Crosstalk: Canadian and Global Imaginaries in Dialogueby Diana Brydon (Editor), Marta DvoAak (Editor)
What are the fictions that shape Canadian engagements with the global? What frictions emerge from these encounters? In negotiating aesthetic and political approaches to Canadian cultural production within contexts of global circulation, this collection argues for the value of attending to narratorial, lyric, and theatrical conventions in dialogue with questions of
What are the fictions that shape Canadian engagements with the global? What frictions emerge from these encounters? In negotiating aesthetic and political approaches to Canadian cultural production within contexts of global circulation, this collection argues for the value of attending to narratorial, lyric, and theatrical conventions in dialogue with questions of epistemological and social justice. Using the twinned framing devices of crosstalk and cross-sighting, the contributing authors attend to how the interplay of the verbal and the visual maps public spheres of creative engagement today.
Individual chapters present a range of methodological approaches to understanding national culture and creative labour in global contexts. Through their collective enactment of methodological crosstalk, they demonstrate the productivity of scholarly debate across differences of outlook, culture, and training. In highlighting convergences and disagreements, the book sharpens our understanding of how literary and critical conventions and theories operate within and across cultures.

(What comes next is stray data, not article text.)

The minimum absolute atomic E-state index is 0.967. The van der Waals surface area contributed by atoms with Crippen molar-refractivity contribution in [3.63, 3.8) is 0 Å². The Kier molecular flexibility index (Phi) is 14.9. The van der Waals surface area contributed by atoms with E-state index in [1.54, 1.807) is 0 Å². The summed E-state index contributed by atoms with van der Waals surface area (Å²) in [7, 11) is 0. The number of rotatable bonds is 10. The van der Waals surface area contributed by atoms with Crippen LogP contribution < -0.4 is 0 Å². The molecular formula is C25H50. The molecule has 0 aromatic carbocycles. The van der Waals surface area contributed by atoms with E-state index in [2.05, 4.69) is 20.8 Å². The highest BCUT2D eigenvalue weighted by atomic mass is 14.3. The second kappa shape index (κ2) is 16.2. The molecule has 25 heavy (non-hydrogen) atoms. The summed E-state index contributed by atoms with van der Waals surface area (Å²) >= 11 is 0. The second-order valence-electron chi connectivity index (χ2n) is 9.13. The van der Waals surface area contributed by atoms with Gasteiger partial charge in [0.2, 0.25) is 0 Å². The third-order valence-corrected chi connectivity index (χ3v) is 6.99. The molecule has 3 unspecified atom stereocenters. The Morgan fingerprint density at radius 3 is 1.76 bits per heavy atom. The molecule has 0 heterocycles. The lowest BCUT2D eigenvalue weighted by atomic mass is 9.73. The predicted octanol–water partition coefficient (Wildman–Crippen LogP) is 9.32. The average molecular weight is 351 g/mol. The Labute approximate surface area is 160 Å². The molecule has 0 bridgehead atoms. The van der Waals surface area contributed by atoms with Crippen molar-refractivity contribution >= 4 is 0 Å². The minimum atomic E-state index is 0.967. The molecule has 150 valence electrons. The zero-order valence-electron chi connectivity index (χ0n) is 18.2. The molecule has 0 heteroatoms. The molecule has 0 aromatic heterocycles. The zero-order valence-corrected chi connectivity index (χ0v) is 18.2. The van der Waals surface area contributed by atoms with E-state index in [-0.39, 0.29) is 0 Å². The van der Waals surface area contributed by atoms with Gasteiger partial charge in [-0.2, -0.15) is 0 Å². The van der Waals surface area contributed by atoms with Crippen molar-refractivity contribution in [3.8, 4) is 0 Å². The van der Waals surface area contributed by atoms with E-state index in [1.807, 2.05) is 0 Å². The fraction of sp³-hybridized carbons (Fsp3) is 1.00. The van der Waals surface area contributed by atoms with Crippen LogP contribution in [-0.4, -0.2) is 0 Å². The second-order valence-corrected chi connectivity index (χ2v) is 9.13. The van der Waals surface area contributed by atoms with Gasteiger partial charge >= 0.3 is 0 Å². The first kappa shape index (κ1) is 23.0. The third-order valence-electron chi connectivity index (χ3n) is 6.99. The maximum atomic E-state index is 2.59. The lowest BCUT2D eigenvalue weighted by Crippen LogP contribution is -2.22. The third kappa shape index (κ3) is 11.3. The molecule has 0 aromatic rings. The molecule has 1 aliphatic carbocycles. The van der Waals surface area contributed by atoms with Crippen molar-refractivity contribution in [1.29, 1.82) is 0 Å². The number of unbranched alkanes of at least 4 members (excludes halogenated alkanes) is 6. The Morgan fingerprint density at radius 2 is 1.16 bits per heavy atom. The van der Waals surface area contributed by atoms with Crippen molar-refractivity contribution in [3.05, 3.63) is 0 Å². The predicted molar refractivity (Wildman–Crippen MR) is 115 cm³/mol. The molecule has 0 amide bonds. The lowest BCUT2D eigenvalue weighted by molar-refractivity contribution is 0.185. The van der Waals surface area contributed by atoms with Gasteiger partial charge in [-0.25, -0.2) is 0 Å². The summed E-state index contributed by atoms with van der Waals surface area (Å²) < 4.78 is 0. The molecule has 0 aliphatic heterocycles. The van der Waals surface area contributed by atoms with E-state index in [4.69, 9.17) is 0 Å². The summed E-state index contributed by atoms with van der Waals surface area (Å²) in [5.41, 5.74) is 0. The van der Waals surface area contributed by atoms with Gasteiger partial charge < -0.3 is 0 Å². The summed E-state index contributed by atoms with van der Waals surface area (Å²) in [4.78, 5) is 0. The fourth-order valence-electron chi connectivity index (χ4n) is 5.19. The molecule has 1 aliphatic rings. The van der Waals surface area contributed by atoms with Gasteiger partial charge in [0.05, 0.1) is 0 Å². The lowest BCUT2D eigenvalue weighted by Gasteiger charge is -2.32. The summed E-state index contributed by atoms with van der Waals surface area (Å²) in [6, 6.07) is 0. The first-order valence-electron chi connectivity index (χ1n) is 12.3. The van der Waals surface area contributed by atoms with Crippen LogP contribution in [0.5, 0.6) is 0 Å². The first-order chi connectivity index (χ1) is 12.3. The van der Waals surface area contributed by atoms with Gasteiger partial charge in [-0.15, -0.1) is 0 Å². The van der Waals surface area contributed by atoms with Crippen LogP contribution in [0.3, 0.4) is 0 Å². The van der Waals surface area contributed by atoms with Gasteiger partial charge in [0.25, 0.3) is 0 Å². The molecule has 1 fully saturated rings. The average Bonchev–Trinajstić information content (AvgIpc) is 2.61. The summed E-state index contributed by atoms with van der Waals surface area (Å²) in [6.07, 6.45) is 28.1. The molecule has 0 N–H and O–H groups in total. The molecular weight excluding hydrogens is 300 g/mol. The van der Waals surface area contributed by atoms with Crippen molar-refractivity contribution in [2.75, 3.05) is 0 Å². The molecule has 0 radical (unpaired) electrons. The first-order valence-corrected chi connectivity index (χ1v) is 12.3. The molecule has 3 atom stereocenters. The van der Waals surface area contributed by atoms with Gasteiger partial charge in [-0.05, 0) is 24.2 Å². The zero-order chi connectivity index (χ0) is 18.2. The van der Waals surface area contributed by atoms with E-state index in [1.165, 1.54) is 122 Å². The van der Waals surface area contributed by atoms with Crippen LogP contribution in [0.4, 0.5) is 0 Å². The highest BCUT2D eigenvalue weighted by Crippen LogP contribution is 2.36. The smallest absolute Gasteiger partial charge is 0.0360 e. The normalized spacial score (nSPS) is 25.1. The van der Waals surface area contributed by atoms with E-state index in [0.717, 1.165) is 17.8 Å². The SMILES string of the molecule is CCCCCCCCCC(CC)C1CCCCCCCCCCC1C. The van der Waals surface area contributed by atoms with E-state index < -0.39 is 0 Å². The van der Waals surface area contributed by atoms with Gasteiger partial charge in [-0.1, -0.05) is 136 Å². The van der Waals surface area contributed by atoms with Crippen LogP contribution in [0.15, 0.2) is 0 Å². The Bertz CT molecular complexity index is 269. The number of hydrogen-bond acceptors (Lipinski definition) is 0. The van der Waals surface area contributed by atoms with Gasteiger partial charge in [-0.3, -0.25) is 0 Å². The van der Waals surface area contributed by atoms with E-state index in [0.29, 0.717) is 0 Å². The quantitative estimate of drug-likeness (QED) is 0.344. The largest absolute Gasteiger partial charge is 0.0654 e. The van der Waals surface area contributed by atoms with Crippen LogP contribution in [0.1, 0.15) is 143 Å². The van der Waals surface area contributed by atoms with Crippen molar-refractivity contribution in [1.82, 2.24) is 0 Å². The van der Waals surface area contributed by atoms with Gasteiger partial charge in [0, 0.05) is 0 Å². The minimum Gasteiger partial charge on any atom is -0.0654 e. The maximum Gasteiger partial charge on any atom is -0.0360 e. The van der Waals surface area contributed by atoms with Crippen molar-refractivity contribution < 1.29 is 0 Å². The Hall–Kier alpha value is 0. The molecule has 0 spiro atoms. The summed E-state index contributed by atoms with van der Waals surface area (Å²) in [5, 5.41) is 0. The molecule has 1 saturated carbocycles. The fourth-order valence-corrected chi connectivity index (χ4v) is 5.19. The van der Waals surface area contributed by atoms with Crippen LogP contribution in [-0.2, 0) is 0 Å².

- Wilfrid Laurier University Press
- Publication date:
- Product dimensions:
- 6.20(w) x 9.10(h) x 1.00(d)
Meet the Author
Diana Brydon is Canada Research Chair in Globalization and Cultural Studies and Director of the Centre for Globalization and Cultural Studies at the University of Manitoba. She has published books on Christina Stead and Timothy Findley, edited Postcolonialism: Critical Concepts in Literary and Cultural Studies, and co-edited Shakespeare in Canada and Renegotiating Community: Interdisciplinary Perspectives, Global Contexts
Marta Dvořák is professor of Canadian and postcolonial literatures in English at the Sorbonne Nouvelle, former associate editor of The International Journal of Canadian Studies, and editor of Commonwealth Essays and Studies. Focusing her research on (post)modernism and cross-culturalism, she has authored and edited books ranging from Ernest Buckler: Rediscovery and Reassessment (WLU Press, 2001) to Tropes and Territories: Short Fiction, Postcolonial Readings, and Canadian Writings in Context (co-ed. W.H. New) and The Faces of Carnival in Anita Desai’s In Custody.
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